Read the title of this post. Now reread it again.
Because I can ensure you that you read that right. I am TEACHING my daughter she does not have to share with your child, or any other child.
I saw you. You were another mom enjoying the beautiful day at the park with her children, much as I was with my daughter. I watched as your gaze followed your son as he approached my daughter and asked her ever so nicely to share her chalk with him. I also saw your eyes almost bug out of your head and you purse your lips together in a dismissive frown when she replied, “no thanks” and continued drawing.
Now I’m sure you were wondering why–why I didn’t intervene and remind my daughter that she wasn’t being polite. I could see it in the way you scoffed when I reassured my daughter as she looked at me expectantly that she did not, in fact, have to share if she did not want to.
As a mom, I made a conscious choice to teach this to my daughter.
I decided that though “sharing is caring”, it isn’t mandatory. I did not want to embed the idea of sharing so deeply within my daughter’s mind that she felt forced to give up something simply because it was expected of her. My daughter shouldn’t think that she couldn’t say no. She should not believe her saying ‘no’ to someone and making them upset, meant that she should have said ‘yes’.
To make one thing very clear, I have taught my daughter the importance of sharing. Sharing is a vital life skill. I believe sharing is a way for toddlers and young children to build friendships and form strong communication skills. More often than not, children share tangible items more than any other age group. Children, from toddlers to their teenage years, might share their toys, clothing or accessories, sports equipment, electronics, and so on. As adults, we typically share words, advice, or even our time. But we, as adults, are not giving up our near-and-dear to us possessions, so why are we forcing our children to?
The ‘social norm’ accepts the concept of sharing, but seems to balk at the idea of not sharing.
Sharing is typically good, but there is a fine line where sharing can be wrong. When we share, we learn how to compromise, negotiate, and to cope with disappointment. However, sometimes when sharing, there won’t always be easy choices. Consider this; my daughter has a stuffed animal and a friend asks to play with it. A number of outcomes could unfold. My daughter could say no and the friend becomes upset at not getting a chance to play with the stuffed animal. The two could choose to play with the stuffed animal together. Or my daughter could wearily hand over the stuffed animal to her friend, and feel her own sense of defeat at having given up her toy.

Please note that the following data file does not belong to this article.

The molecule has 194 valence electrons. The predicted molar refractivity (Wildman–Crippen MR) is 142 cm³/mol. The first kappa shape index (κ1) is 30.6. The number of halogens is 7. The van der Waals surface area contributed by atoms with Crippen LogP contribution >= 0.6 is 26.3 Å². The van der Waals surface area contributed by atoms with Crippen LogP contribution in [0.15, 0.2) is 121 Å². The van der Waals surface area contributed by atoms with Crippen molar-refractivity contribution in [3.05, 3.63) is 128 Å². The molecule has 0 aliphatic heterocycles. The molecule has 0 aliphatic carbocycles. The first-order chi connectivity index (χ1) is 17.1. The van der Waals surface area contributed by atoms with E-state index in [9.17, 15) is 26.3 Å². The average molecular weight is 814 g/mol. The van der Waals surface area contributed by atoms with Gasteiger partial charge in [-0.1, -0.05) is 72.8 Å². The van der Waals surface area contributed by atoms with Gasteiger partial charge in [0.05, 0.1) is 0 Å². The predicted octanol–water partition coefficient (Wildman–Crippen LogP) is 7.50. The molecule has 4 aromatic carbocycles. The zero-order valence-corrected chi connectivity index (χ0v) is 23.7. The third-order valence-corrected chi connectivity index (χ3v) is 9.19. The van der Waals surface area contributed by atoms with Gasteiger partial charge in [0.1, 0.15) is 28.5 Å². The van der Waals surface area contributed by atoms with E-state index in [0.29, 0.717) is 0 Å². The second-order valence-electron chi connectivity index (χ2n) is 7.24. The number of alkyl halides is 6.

All of the above scenarios are plausible. Yet, only 1 out of 3 given options resulted in a compromise that pleases both parties. If the two are not willing to play together; then which child should feel bad? It’s an impossible choice.
You may question my parenting when I say “my daughter’s toy, my daughter’s choice”. Though, somehow, you aren’t questioning the greediness of one child to assume another must share with them.
Why is my daughter declining to share with your child a problem, but your child feeling entitled to my daughter’s possessions is not?
I want to shift the focus of sharing to the one asking to for the toy. As a child, or even adult, you might become frustrated and deem it unfair that someone else won’t share with you; however, expecting someone to share something with you is just as unfair. It’s not right to feel a privilege to another one’s items.
I have taught my daughter it is okay to say no. She is allowed to set boundaries. It does not make her selfish, and it does not make her mean. It makes her a child that owns the right to her own things.
So yes, I have taught my daughter about sharing.
But no, she still does not HAVE to share with your child.
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